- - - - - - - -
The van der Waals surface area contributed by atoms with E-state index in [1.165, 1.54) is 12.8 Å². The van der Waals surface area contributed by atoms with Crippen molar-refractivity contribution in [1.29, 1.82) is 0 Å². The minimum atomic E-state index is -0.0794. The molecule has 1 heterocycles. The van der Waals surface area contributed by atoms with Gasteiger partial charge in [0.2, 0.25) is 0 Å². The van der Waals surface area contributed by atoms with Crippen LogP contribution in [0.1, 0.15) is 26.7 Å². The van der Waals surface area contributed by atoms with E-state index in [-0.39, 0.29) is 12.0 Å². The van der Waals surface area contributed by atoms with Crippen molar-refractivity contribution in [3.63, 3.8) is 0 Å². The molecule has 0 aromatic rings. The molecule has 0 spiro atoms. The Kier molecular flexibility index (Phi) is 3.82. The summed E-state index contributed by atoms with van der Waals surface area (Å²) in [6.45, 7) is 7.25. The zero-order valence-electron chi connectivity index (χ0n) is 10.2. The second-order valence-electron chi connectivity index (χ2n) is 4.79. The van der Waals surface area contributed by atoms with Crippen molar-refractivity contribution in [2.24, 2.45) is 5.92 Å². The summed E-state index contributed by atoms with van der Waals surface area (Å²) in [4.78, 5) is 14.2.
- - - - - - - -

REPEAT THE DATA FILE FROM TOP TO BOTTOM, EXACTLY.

The van der Waals surface area contributed by atoms with E-state index in [1.165, 1.54) is 12.8 Å². The van der Waals surface area contributed by atoms with Crippen molar-refractivity contribution in [1.29, 1.82) is 0 Å². The minimum atomic E-state index is -0.0794. The molecule has 1 heterocycles. The van der Waals surface area contributed by atoms with Gasteiger partial charge in [0.2, 0.25) is 0 Å². The van der Waals surface area contributed by atoms with Crippen LogP contribution in [0.1, 0.15) is 26.7 Å². The van der Waals surface area contributed by atoms with E-state index in [-0.39, 0.29) is 12.0 Å². The van der Waals surface area contributed by atoms with Crippen molar-refractivity contribution in [3.63, 3.8) is 0 Å². The molecule has 0 aromatic rings. The molecule has 0 spiro atoms. The Kier molecular flexibility index (Phi) is 3.82. The summed E-state index contributed by atoms with van der Waals surface area (Å²) in [6.45, 7) is 7.25. The zero-order valence-electron chi connectivity index (χ0n) is 10.2. The second-order valence-electron chi connectivity index (χ2n) is 4.79. The van der Waals surface area contributed by atoms with Crippen molar-refractivity contribution in [2.24, 2.45) is 5.92 Å². The summed E-state index contributed by atoms with van der Waals surface area (Å²) in [4.78, 5) is 14.2.